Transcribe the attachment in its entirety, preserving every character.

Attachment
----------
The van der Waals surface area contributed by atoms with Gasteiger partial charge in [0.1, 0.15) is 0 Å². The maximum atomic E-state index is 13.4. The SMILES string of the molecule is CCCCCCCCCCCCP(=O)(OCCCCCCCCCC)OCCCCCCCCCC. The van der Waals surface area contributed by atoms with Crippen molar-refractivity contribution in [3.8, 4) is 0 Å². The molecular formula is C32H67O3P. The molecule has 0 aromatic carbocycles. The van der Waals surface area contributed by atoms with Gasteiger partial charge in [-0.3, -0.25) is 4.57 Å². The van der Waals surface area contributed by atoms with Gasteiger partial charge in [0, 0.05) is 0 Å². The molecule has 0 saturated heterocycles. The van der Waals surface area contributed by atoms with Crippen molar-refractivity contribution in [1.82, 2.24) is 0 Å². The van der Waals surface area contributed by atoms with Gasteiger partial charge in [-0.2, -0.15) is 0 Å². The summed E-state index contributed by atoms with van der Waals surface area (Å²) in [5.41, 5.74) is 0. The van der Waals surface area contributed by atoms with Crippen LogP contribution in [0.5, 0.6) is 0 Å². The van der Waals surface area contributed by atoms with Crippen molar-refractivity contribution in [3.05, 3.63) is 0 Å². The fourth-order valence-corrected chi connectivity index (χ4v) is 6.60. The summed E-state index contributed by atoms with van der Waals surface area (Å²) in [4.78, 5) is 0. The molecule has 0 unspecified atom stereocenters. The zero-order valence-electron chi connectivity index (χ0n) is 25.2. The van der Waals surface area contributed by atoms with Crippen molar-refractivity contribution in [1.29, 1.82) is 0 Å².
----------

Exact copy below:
The van der Waals surface area contributed by atoms with Gasteiger partial charge in [0.1, 0.15) is 0 Å². The maximum atomic E-state index is 13.4. The SMILES string of the molecule is CCCCCCCCCCCCP(=O)(OCCCCCCCCCC)OCCCCCCCCCC. The van der Waals surface area contributed by atoms with Crippen molar-refractivity contribution in [3.8, 4) is 0 Å². The molecular formula is C32H67O3P. The molecule has 0 aromatic carbocycles. The van der Waals surface area contributed by atoms with Gasteiger partial charge in [-0.3, -0.25) is 4.57 Å². The van der Waals surface area contributed by atoms with Gasteiger partial charge in [0, 0.05) is 0 Å². The molecule has 0 saturated heterocycles. The van der Waals surface area contributed by atoms with Crippen molar-refractivity contribution in [1.82, 2.24) is 0 Å². The van der Waals surface area contributed by atoms with Gasteiger partial charge in [-0.2, -0.15) is 0 Å². The summed E-state index contributed by atoms with van der Waals surface area (Å²) in [5.41, 5.74) is 0. The van der Waals surface area contributed by atoms with Crippen LogP contribution in [0.5, 0.6) is 0 Å². The van der Waals surface area contributed by atoms with Crippen molar-refractivity contribution in [3.05, 3.63) is 0 Å². The fourth-order valence-corrected chi connectivity index (χ4v) is 6.60. The summed E-state index contributed by atoms with van der Waals surface area (Å²) in [4.78, 5) is 0. The molecule has 0 unspecified atom stereocenters. The zero-order valence-electron chi connectivity index (χ0n) is 25.2. The van der Waals surface area contributed by atoms with Crippen molar-refractivity contribution in [1.29, 1.82) is 0 Å².